Save on materials — I didn’t buy the pricey “select pine” I originally had my eye on at Home Depot but instead went with a sub-$10 board, and — I promise you — it turned out beautifully. You can hand-select your wood, so choose whatever tickles your fancy. Sure, my boards had more knots than the “select” ones, but that was the look I was going for. The knots add character. (A few affordable board options: HD’s common board and HD’s standard DF/HF board — You’ll need three to make a 4′ x 3′ map.)
Mix your stain — Unless you want to experience the joy of staining your map twice like we did (oops!), do yourself a big favor and thoroughly shake or stir your stain before you start your brushwork. An occasional stir as you work won’t hurt either — every 30 minutes or so. If you’ll be completing your map in multiple sittings, mixing thoroughly before each sitting is essential to achieving a consistent color.
Test for bleeding — Before you begin staining the outline of your map, take a light brushstroke on either some scrap wood or smack in the middle of Asia — somewhere where it won’t matter if it bleeds — to make sure your stain won’t seep out of bounds.
Practice makes perfect — I recommend doing some general stroke practice on scrap wood before you start staining your map. Practice applying the stain as evenly as possible, and try to maintain a consistent stroke direction across your map.
Choose an appropriate brush — Angled brushes are good for edges. Fine brushes are good for tiny islands. Wide brushes are good for large areas. Etc.
If you’re striving for perfection — The map printout recommended by THH is stylized, slightly imperfect, and excludes some of the tinier islands in the world. And depending on where your board edges fall and how well your tracing lines transferred, it may be difficult to tell what’s supposed to be a lake or an island, etc. Bust out Google Maps and compare as you go for any uncertainties and to add geographical details that are excluded on the stylized map.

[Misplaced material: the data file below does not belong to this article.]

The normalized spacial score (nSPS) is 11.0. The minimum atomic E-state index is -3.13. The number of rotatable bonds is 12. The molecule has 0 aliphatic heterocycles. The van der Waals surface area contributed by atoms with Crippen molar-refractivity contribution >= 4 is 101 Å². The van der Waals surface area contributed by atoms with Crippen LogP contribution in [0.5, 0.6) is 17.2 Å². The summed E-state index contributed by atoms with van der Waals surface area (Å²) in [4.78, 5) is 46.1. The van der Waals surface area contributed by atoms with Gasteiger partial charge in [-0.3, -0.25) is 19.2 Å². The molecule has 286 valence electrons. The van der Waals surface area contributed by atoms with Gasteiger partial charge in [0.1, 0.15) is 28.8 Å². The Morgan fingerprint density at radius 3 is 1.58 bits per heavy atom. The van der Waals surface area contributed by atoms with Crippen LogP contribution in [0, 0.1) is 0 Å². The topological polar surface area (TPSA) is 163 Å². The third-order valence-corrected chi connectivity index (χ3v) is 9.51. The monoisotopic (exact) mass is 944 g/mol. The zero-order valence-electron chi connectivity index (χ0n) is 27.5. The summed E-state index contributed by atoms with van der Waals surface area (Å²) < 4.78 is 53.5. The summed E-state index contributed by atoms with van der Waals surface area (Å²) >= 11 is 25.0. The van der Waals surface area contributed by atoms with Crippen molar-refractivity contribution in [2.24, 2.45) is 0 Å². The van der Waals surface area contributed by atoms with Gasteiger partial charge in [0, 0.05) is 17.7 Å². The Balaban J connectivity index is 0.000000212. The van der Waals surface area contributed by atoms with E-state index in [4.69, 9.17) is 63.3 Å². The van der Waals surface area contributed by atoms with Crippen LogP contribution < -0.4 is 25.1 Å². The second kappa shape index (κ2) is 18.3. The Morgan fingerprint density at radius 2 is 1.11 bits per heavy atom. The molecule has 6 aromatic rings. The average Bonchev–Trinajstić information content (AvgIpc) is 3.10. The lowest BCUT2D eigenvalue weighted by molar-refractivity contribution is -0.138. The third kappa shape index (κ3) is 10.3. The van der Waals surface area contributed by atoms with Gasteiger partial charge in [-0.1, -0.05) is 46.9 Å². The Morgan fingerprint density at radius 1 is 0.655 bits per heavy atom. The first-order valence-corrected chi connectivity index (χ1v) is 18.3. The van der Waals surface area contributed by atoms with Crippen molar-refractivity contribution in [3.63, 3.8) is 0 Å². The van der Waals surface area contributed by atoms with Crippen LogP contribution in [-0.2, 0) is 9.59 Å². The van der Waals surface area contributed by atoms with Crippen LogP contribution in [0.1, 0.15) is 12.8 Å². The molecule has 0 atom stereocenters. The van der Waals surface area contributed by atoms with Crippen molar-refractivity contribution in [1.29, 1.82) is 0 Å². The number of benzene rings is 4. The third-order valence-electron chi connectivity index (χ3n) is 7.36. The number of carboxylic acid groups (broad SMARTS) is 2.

Mount it up — This thing is heavy. Get a mounting kit that will support its weight. I bought two of these kits and attached one D-ring to each of the three back boards. I also drove a drywall screw through the center of each wall hook (which may have been a tad overboard, but California is prone to earthquakes, so I wanted to make sure it would withstand at least the little ones.) You’ll obviously want to use a ruler and level to be precise when hanging.
Mark it up — Find some fancy nails you like and start marking your travels! I really liked the look of the nails in the wall hanging kit, so I chose those to mark my map.
A shoutout to those who helped me
I’m as handy with a hammer as any dude, but my boyfriend was a welcome helper throughout the whole process. I also consulted with my dad regarding my plans for tackling this project, and his insight definitely contributed to the success of this project as well. (Thanks Dad and Ian!)
I hope you enjoyed reading about this DIY from thehappierhomemaker.com! What do you think? Is it worth a try?
Diana is an outspoken, DIY-ing, star-chasing, hockey-loving, dog-owning, veggie-eating professional wanderer. And that’s not the half of it. Not long ago she jumped ship from a comfy, predictable American life, sold all her stuff, and set out to explore the unknown. Now a full-time traveler, Diana believes that spontaneity, a smile, and an organized suitcase are the three key elements to a happy nomadic existence. Follow her personal travels on North To South.